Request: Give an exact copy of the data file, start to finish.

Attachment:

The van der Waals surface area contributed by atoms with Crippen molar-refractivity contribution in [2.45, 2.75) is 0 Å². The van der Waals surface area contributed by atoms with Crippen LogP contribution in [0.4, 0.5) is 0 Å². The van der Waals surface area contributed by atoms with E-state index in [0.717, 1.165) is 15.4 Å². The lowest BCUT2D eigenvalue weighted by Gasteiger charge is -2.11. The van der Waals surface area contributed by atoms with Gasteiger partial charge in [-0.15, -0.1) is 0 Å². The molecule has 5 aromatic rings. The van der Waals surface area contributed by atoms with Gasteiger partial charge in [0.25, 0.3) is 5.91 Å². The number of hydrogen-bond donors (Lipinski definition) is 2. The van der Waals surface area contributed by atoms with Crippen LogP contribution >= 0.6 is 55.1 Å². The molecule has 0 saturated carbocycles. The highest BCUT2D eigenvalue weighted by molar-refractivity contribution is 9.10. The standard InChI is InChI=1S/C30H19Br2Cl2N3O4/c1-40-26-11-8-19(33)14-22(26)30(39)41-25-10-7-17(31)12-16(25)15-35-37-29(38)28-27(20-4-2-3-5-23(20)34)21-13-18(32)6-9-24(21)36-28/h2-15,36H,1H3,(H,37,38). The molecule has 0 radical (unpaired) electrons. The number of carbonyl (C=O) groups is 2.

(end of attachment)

The van der Waals surface area contributed by atoms with Crippen molar-refractivity contribution in [2.45, 2.75) is 0 Å². The van der Waals surface area contributed by atoms with Crippen LogP contribution in [0.4, 0.5) is 0 Å². The van der Waals surface area contributed by atoms with E-state index in [0.717, 1.165) is 15.4 Å². The lowest BCUT2D eigenvalue weighted by Gasteiger charge is -2.11. The van der Waals surface area contributed by atoms with Gasteiger partial charge in [-0.15, -0.1) is 0 Å². The molecule has 5 aromatic rings. The van der Waals surface area contributed by atoms with Gasteiger partial charge in [0.25, 0.3) is 5.91 Å². The number of hydrogen-bond donors (Lipinski definition) is 2. The van der Waals surface area contributed by atoms with Crippen LogP contribution >= 0.6 is 55.1 Å². The molecule has 0 saturated carbocycles. The highest BCUT2D eigenvalue weighted by molar-refractivity contribution is 9.10. The standard InChI is InChI=1S/C30H19Br2Cl2N3O4/c1-40-26-11-8-19(33)14-22(26)30(39)41-25-10-7-17(31)12-16(25)15-35-37-29(38)28-27(20-4-2-3-5-23(20)34)21-13-18(32)6-9-24(21)36-28/h2-15,36H,1H3,(H,37,38). The molecule has 0 radical (unpaired) electrons. The number of carbonyl (C=O) groups is 2.